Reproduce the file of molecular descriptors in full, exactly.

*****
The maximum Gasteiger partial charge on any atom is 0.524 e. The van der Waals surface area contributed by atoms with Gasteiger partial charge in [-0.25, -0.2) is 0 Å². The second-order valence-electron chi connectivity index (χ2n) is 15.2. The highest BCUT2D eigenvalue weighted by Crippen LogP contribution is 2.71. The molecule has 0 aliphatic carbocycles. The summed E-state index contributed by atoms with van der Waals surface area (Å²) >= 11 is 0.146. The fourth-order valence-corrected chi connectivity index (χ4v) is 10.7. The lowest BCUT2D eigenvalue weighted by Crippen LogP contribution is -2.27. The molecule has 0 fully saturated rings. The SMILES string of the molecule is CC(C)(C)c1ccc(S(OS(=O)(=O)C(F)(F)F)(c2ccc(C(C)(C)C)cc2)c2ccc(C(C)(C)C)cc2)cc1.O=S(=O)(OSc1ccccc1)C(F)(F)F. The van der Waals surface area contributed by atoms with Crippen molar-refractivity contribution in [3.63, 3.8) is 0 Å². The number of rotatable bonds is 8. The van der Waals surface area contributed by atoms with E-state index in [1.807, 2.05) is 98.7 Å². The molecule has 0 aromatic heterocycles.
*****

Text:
The maximum Gasteiger partial charge on any atom is 0.524 e. The van der Waals surface area contributed by atoms with Gasteiger partial charge in [-0.25, -0.2) is 0 Å². The second-order valence-electron chi connectivity index (χ2n) is 15.2. The highest BCUT2D eigenvalue weighted by Crippen LogP contribution is 2.71. The molecule has 0 aliphatic carbocycles. The summed E-state index contributed by atoms with van der Waals surface area (Å²) >= 11 is 0.146. The fourth-order valence-corrected chi connectivity index (χ4v) is 10.7. The lowest BCUT2D eigenvalue weighted by Crippen LogP contribution is -2.27. The molecule has 0 fully saturated rings. The SMILES string of the molecule is CC(C)(C)c1ccc(S(OS(=O)(=O)C(F)(F)F)(c2ccc(C(C)(C)C)cc2)c2ccc(C(C)(C)C)cc2)cc1.O=S(=O)(OSc1ccccc1)C(F)(F)F. The van der Waals surface area contributed by atoms with Crippen molar-refractivity contribution in [3.63, 3.8) is 0 Å². The number of rotatable bonds is 8. The van der Waals surface area contributed by atoms with E-state index in [1.807, 2.05) is 98.7 Å². The molecule has 0 aromatic heterocycles.